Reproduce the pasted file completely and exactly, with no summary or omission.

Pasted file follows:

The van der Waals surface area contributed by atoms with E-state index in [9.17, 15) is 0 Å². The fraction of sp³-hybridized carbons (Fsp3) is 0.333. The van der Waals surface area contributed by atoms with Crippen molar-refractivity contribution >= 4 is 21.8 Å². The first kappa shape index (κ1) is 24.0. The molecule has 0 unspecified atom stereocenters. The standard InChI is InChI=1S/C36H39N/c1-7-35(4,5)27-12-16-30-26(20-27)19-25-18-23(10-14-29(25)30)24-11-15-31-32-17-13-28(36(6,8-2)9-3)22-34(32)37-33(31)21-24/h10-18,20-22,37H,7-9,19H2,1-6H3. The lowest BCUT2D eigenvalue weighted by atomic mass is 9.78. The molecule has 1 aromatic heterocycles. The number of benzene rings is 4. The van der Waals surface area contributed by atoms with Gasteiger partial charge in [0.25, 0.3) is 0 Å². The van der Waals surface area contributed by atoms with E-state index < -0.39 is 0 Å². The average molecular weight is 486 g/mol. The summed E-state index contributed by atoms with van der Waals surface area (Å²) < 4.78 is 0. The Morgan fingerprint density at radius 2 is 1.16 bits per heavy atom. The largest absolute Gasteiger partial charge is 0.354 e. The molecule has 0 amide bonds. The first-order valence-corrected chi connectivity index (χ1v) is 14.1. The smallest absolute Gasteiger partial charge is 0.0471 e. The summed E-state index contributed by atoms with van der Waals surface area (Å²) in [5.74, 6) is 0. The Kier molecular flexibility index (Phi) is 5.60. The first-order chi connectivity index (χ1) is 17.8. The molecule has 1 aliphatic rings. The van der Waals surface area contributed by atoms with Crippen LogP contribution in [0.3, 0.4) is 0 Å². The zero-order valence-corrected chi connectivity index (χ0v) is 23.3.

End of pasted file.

The van der Waals surface area contributed by atoms with E-state index in [9.17, 15) is 0 Å². The fraction of sp³-hybridized carbons (Fsp3) is 0.333. The van der Waals surface area contributed by atoms with Crippen molar-refractivity contribution >= 4 is 21.8 Å². The first kappa shape index (κ1) is 24.0. The molecule has 0 unspecified atom stereocenters. The standard InChI is InChI=1S/C36H39N/c1-7-35(4,5)27-12-16-30-26(20-27)19-25-18-23(10-14-29(25)30)24-11-15-31-32-17-13-28(36(6,8-2)9-3)22-34(32)37-33(31)21-24/h10-18,20-22,37H,7-9,19H2,1-6H3. The lowest BCUT2D eigenvalue weighted by atomic mass is 9.78. The molecule has 1 aromatic heterocycles. The number of benzene rings is 4. The van der Waals surface area contributed by atoms with Gasteiger partial charge in [0.25, 0.3) is 0 Å². The van der Waals surface area contributed by atoms with E-state index < -0.39 is 0 Å². The average molecular weight is 486 g/mol. The summed E-state index contributed by atoms with van der Waals surface area (Å²) < 4.78 is 0. The Morgan fingerprint density at radius 2 is 1.16 bits per heavy atom. The largest absolute Gasteiger partial charge is 0.354 e. The molecule has 0 amide bonds. The first-order valence-corrected chi connectivity index (χ1v) is 14.1. The smallest absolute Gasteiger partial charge is 0.0471 e. The summed E-state index contributed by atoms with van der Waals surface area (Å²) in [5.74, 6) is 0. The Kier molecular flexibility index (Phi) is 5.60. The first-order chi connectivity index (χ1) is 17.8. The molecule has 1 aliphatic rings. The van der Waals surface area contributed by atoms with Crippen LogP contribution in [0.3, 0.4) is 0 Å². The zero-order valence-corrected chi connectivity index (χ0v) is 23.3.